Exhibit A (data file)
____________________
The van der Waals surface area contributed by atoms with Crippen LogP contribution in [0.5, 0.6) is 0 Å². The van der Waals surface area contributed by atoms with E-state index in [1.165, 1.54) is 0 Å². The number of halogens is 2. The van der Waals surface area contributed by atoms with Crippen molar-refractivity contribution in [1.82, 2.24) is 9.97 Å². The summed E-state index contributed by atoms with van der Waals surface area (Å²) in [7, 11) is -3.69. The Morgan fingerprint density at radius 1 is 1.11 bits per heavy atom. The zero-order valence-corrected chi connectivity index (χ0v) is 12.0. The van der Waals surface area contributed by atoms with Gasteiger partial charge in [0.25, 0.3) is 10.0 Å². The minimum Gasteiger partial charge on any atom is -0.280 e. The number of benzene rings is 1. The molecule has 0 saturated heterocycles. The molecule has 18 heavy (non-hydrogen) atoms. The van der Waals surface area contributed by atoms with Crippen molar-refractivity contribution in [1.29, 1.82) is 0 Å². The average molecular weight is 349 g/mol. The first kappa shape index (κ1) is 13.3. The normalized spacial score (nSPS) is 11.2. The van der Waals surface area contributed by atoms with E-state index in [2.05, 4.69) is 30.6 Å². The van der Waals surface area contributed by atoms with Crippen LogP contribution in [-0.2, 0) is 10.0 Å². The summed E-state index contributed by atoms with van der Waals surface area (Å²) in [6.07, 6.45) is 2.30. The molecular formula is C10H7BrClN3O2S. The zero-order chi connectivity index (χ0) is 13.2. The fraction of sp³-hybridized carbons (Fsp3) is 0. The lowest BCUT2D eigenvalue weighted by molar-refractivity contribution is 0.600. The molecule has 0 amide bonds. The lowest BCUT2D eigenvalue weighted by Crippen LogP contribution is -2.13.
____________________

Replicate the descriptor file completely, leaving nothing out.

The van der Waals surface area contributed by atoms with Crippen LogP contribution in [0.5, 0.6) is 0 Å². The van der Waals surface area contributed by atoms with E-state index in [1.165, 1.54) is 0 Å². The number of halogens is 2. The van der Waals surface area contributed by atoms with Crippen molar-refractivity contribution in [1.82, 2.24) is 9.97 Å². The summed E-state index contributed by atoms with van der Waals surface area (Å²) in [7, 11) is -3.69. The Morgan fingerprint density at radius 1 is 1.11 bits per heavy atom. The zero-order valence-corrected chi connectivity index (χ0v) is 12.0. The van der Waals surface area contributed by atoms with Gasteiger partial charge in [0.25, 0.3) is 10.0 Å². The minimum Gasteiger partial charge on any atom is -0.280 e. The number of benzene rings is 1. The molecule has 0 saturated heterocycles. The molecule has 18 heavy (non-hydrogen) atoms. The van der Waals surface area contributed by atoms with Crippen molar-refractivity contribution in [1.29, 1.82) is 0 Å². The average molecular weight is 349 g/mol. The first kappa shape index (κ1) is 13.3. The normalized spacial score (nSPS) is 11.2. The van der Waals surface area contributed by atoms with E-state index in [2.05, 4.69) is 30.6 Å². The van der Waals surface area contributed by atoms with Crippen LogP contribution in [-0.2, 0) is 10.0 Å². The summed E-state index contributed by atoms with van der Waals surface area (Å²) in [6.07, 6.45) is 2.30. The molecular formula is C10H7BrClN3O2S. The zero-order chi connectivity index (χ0) is 13.2. The fraction of sp³-hybridized carbons (Fsp3) is 0. The lowest BCUT2D eigenvalue weighted by molar-refractivity contribution is 0.600. The molecule has 0 amide bonds. The lowest BCUT2D eigenvalue weighted by Crippen LogP contribution is -2.13.